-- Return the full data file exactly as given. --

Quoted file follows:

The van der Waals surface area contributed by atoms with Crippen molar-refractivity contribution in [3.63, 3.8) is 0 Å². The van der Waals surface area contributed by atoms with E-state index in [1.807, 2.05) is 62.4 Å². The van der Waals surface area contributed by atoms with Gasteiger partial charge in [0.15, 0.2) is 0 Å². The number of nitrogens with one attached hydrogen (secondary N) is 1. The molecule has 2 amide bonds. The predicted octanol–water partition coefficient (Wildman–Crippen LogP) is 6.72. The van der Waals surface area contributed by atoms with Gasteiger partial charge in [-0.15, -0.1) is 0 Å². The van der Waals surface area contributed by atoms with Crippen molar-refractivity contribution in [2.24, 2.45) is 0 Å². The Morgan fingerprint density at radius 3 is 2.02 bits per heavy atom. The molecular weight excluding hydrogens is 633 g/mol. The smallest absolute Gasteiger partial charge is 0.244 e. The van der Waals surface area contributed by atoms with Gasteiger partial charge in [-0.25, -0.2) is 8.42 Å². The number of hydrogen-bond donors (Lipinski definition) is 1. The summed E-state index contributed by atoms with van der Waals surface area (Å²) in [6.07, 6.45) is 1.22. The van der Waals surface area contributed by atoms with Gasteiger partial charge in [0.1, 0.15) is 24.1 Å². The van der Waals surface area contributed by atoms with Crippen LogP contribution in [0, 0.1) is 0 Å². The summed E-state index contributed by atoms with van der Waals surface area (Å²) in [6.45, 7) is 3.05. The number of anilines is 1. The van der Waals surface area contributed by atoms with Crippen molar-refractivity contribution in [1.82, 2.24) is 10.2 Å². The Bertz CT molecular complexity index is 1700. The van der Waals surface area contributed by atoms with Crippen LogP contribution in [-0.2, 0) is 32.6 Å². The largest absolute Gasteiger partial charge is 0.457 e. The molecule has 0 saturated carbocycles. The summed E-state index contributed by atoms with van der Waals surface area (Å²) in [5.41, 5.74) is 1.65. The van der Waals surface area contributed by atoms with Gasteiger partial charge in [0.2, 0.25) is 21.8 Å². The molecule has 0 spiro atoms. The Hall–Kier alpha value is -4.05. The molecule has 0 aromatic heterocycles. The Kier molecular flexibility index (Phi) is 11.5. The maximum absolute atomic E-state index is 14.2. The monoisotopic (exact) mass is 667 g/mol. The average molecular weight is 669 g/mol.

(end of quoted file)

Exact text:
The van der Waals surface area contributed by atoms with Crippen molar-refractivity contribution in [3.63, 3.8) is 0 Å². The van der Waals surface area contributed by atoms with E-state index in [1.807, 2.05) is 62.4 Å². The van der Waals surface area contributed by atoms with Gasteiger partial charge in [0.15, 0.2) is 0 Å². The number of nitrogens with one attached hydrogen (secondary N) is 1. The molecule has 2 amide bonds. The predicted octanol–water partition coefficient (Wildman–Crippen LogP) is 6.72. The van der Waals surface area contributed by atoms with Gasteiger partial charge in [-0.15, -0.1) is 0 Å². The van der Waals surface area contributed by atoms with Crippen molar-refractivity contribution in [2.24, 2.45) is 0 Å². The Morgan fingerprint density at radius 3 is 2.02 bits per heavy atom. The molecular weight excluding hydrogens is 633 g/mol. The smallest absolute Gasteiger partial charge is 0.244 e. The van der Waals surface area contributed by atoms with Gasteiger partial charge in [-0.25, -0.2) is 8.42 Å². The number of hydrogen-bond donors (Lipinski definition) is 1. The summed E-state index contributed by atoms with van der Waals surface area (Å²) in [6.07, 6.45) is 1.22. The van der Waals surface area contributed by atoms with Gasteiger partial charge in [0.1, 0.15) is 24.1 Å². The van der Waals surface area contributed by atoms with Crippen LogP contribution in [0, 0.1) is 0 Å². The summed E-state index contributed by atoms with van der Waals surface area (Å²) in [6.45, 7) is 3.05. The number of anilines is 1. The van der Waals surface area contributed by atoms with Crippen molar-refractivity contribution in [1.82, 2.24) is 10.2 Å². The Bertz CT molecular complexity index is 1700. The van der Waals surface area contributed by atoms with Crippen LogP contribution in [-0.2, 0) is 32.6 Å². The largest absolute Gasteiger partial charge is 0.457 e. The molecule has 0 saturated carbocycles. The summed E-state index contributed by atoms with van der Waals surface area (Å²) in [5.41, 5.74) is 1.65. The van der Waals surface area contributed by atoms with Gasteiger partial charge in [0.2, 0.25) is 21.8 Å². The molecule has 0 spiro atoms. The Hall–Kier alpha value is -4.05. The molecule has 0 aromatic heterocycles. The Kier molecular flexibility index (Phi) is 11.5. The maximum absolute atomic E-state index is 14.2. The monoisotopic (exact) mass is 667 g/mol. The average molecular weight is 669 g/mol.